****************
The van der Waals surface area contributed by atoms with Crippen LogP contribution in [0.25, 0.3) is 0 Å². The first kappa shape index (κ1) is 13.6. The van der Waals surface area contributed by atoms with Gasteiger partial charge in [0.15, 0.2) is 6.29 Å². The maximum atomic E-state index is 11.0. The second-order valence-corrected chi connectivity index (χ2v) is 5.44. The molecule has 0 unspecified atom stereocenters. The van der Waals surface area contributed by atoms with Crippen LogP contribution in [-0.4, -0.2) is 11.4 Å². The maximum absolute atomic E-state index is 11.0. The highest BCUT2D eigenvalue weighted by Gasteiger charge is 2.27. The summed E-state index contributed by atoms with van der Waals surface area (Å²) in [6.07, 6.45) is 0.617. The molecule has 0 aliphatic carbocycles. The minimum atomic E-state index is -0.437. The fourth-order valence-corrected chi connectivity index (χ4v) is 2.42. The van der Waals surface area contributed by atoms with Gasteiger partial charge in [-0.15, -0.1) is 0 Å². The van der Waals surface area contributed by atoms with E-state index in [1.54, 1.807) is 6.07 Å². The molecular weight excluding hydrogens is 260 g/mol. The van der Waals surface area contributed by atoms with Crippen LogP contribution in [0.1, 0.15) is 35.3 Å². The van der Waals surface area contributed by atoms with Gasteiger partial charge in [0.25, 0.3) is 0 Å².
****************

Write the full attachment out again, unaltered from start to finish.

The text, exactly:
The van der Waals surface area contributed by atoms with Crippen LogP contribution in [0.25, 0.3) is 0 Å². The first kappa shape index (κ1) is 13.6. The van der Waals surface area contributed by atoms with Gasteiger partial charge in [0.15, 0.2) is 6.29 Å². The maximum atomic E-state index is 11.0. The second-order valence-corrected chi connectivity index (χ2v) is 5.44. The molecule has 0 unspecified atom stereocenters. The van der Waals surface area contributed by atoms with Crippen LogP contribution in [-0.4, -0.2) is 11.4 Å². The maximum absolute atomic E-state index is 11.0. The highest BCUT2D eigenvalue weighted by Gasteiger charge is 2.27. The summed E-state index contributed by atoms with van der Waals surface area (Å²) in [6.07, 6.45) is 0.617. The molecule has 0 aliphatic carbocycles. The minimum atomic E-state index is -0.437. The fourth-order valence-corrected chi connectivity index (χ4v) is 2.42. The van der Waals surface area contributed by atoms with Gasteiger partial charge in [-0.15, -0.1) is 0 Å². The van der Waals surface area contributed by atoms with E-state index in [1.54, 1.807) is 6.07 Å². The molecular weight excluding hydrogens is 260 g/mol. The van der Waals surface area contributed by atoms with Crippen LogP contribution in [0.1, 0.15) is 35.3 Å². The van der Waals surface area contributed by atoms with Gasteiger partial charge in [0.25, 0.3) is 0 Å².